Reality shorts out electricity goal

Utilities are submitting conservation proposals, but customers will pay

December 28, 2007|By Paul Adams | Paul Adams,Sun reporter

Gov. Martin O'Malley wants you to use less electricity, building on the premise that the cheapest and least-polluting kilowatt is the one never used.

But the goal he set in July - getting every Marylander to cut electricity use by 15 percent in seven years - is running up against the technical and financial realities of the power industry he wants to reform.

Utilities recently met his call to action with proposed conservation programs that together could cost ratepayers hundreds of millions of dollars over many years and still fall short of the goal.

Most rely on a mix of cash rebates and new technology aimed at prodding customers to cut back. The proposals - many building on programs first announced early this year - were recently laid out in regulatory filings after the state Public Service Commission asked utilities to submit conservation plans.

Regulators will meet with utility officials during the coming weeks to further study the plans. Final recommendations will be made next year.

One program already moving ahead is Baltimore Gas and Electric's plan to promote high-tech thermostats and switches allowing it to turn off household air conditioners on the hottest summer days, when the power grid is stressed to its limit. The devices received favorable reviews in a pilot program involving a small number of customers this year.

Utility officials calculate that most of the programs will pay for themselves several times over in energy savings to ratepayers, who would pay upfront costs through a charge on bills.

But while they support the initiative, some have called the governor's EmPower Maryland goal "aspirational." Though a growing number of states are setting similar goals, there are scant examples of utilities nationwide achieving such ambitious conservation levels in the time frame laid out.

Part of the problem is that consumers are loading their homes with power-hungry plasma televisions, digital cable boxes and other electronic gadgets that drive per capita consumption higher. Such devices tend to offset conservation gains made through investments in high-efficiency appliances and other measures.

"In total, I would say there is a degree of caution that the 15 percent as a literal goal is achievable," said Mark Case, BGE's senior vice president of regulatory affairs.

Maryland Energy Administration officials agree it will take more than just utilities to get the job done. But they say the companies need to do more than what has been proposed so far.

"Cost-effective programs exist to achieve the EmPower goal, but utilities will need to significantly expand the scale and breadth of their program filings," Malcolm D. Woolf, director of the MEA, said in a November letter to the Public Service Commission.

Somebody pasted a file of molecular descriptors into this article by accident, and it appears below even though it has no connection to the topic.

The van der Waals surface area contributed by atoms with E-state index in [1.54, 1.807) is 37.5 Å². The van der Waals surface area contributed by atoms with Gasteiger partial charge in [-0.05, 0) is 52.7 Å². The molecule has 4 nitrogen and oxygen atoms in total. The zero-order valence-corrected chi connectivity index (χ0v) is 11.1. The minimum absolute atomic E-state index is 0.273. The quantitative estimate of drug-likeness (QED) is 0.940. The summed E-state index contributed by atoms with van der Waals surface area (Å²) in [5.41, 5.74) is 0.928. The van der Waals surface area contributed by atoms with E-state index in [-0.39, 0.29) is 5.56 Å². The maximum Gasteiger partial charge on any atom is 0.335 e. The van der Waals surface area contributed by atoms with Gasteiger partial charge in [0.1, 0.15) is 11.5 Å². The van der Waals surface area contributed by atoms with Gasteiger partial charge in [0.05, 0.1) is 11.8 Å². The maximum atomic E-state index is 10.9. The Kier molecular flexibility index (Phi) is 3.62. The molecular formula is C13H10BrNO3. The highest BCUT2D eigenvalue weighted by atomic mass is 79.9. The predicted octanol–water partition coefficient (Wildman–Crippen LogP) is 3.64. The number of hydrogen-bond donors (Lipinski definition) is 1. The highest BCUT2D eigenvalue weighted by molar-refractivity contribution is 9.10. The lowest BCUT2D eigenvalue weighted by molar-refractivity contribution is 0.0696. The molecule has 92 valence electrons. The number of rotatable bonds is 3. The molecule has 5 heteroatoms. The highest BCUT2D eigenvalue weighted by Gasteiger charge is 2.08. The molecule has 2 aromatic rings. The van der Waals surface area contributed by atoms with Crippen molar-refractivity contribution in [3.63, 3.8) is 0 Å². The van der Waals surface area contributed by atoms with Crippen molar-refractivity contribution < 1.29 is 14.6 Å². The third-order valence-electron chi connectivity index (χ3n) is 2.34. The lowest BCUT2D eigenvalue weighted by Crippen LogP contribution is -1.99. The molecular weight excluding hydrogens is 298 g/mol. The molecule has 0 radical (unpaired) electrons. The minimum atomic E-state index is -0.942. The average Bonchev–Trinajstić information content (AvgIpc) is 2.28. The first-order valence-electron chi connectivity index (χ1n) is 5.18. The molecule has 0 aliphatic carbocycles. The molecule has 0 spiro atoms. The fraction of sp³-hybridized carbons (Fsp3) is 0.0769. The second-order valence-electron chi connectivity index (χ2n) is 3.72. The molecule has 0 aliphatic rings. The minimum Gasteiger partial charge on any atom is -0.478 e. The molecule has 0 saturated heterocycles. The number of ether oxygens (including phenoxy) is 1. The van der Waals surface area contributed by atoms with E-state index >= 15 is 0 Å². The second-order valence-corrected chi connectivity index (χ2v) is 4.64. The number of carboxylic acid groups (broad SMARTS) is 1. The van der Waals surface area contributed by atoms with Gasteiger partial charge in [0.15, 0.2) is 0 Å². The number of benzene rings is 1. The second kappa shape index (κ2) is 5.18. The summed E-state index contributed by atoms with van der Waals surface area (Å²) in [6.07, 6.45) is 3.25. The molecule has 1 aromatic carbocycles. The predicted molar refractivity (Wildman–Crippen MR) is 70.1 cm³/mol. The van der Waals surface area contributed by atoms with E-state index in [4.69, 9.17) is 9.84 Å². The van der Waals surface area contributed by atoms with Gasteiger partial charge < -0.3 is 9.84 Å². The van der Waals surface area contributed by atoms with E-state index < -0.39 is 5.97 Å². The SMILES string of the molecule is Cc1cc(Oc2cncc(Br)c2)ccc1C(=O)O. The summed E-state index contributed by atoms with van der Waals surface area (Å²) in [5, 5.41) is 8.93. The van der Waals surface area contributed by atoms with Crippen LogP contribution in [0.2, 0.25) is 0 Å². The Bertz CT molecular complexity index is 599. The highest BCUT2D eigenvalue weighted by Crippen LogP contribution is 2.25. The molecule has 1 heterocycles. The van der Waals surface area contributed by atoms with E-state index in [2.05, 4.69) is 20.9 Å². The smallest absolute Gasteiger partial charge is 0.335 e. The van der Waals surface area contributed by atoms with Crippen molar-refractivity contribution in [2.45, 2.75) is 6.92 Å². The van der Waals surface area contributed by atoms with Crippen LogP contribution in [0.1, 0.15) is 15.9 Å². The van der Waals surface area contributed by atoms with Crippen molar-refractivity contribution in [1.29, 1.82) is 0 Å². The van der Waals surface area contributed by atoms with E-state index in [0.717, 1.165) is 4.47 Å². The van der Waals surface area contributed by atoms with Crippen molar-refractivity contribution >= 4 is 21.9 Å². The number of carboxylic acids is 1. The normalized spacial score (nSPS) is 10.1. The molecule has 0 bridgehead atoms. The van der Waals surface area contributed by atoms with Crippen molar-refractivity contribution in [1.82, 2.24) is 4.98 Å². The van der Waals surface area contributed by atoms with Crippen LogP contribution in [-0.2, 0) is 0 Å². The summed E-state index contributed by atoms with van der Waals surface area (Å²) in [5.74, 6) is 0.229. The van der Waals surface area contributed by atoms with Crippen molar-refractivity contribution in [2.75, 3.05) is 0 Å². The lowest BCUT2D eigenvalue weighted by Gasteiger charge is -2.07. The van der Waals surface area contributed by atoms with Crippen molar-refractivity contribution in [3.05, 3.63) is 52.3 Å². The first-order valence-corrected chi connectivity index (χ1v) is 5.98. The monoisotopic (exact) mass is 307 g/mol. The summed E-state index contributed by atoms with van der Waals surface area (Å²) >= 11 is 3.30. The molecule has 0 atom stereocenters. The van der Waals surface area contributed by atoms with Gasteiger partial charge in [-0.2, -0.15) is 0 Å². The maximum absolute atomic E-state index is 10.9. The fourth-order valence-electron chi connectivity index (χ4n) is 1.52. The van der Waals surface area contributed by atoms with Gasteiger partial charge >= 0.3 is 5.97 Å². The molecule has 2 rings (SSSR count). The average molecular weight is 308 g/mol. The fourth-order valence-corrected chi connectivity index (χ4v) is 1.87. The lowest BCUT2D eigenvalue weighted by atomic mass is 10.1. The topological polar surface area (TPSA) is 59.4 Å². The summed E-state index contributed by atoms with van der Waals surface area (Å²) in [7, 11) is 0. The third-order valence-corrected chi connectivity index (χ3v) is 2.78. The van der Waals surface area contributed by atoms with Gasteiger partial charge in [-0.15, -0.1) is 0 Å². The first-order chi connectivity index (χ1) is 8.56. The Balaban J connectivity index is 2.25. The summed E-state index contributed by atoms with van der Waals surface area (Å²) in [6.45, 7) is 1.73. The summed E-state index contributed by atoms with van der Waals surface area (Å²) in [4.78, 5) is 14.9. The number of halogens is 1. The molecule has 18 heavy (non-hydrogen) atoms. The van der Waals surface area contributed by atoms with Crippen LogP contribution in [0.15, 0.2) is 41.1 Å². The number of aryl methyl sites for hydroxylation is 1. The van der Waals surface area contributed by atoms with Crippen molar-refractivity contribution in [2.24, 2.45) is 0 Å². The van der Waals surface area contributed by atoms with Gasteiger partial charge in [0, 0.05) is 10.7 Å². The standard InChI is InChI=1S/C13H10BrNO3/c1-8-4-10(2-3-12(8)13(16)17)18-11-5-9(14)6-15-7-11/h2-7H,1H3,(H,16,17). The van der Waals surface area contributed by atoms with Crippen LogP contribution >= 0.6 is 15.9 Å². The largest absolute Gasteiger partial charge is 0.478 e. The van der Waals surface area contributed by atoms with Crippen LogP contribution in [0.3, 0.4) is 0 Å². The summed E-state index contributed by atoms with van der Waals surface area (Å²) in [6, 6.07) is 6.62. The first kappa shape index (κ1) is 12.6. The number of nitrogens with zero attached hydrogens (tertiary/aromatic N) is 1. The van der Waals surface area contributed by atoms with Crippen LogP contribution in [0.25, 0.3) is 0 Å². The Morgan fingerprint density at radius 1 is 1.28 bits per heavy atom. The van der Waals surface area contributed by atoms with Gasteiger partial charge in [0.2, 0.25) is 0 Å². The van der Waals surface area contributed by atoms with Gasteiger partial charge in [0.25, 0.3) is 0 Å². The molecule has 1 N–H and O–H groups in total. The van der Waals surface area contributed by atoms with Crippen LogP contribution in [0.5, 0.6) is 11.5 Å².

The MEA said its own analysis shows that conservation proposals by BGE - the state's largest utility - get to about a quarter of the EmPower goal. Allegheny Power did about the same, while Pepco's programs achieve about 79 percent of the goal for its territory.

However, comparisons are difficult because each utility used different assumptions when devising plans and various methods for calculating savings. The difference in approaches partly explains why some utilities appear to come closer to the target than others.

It remains to be seen whether lawmakers or regulators will impose mandates, which could include a system of financial rewards and penalties to push the industry to do more.

The urgency is a reflection of the state's long neglect of conservation measures. MEA officials point out that consumers here are decades behind their counterparts in California, where the average person uses 42 percent less power.

Unless something is done, ratepayers face ever-rising bills and the prospect of an energy shortfall that could result in rolling blackouts on hot summer days as early as 2011.

Advocates say the call for utility proposals was intended to provide a starting point in a longer-term process.

"There is a lot at stake in terms of dollars and in terms of how consumers understand the challenges we are facing," said Steven B. Larsen, PSC chairman. "We've got so much work to do that, frankly, we need to not worry about whether we can exactly meet the 15 percent [by 2015] goal today, but rather get the programs in place ... and start working toward the goal."

Most of the utilities have put forth programs to help customers invest in energy-saving equipment. Others would pay homeowners to make smarter decisions about how and when they use electricity.

Perhaps the simplest example is a plan to expand the use of rebates to get people to replace traditional light bulbs with compact fluorescents, or CFLs, which use a fraction of the power and last longer. BGE already has a light bulb rebate program in place that is on pace to get 660,000 CFL bulbs into area homes by year end - double the number projected for 2007. The utility recovers the cost of the program through its rates.

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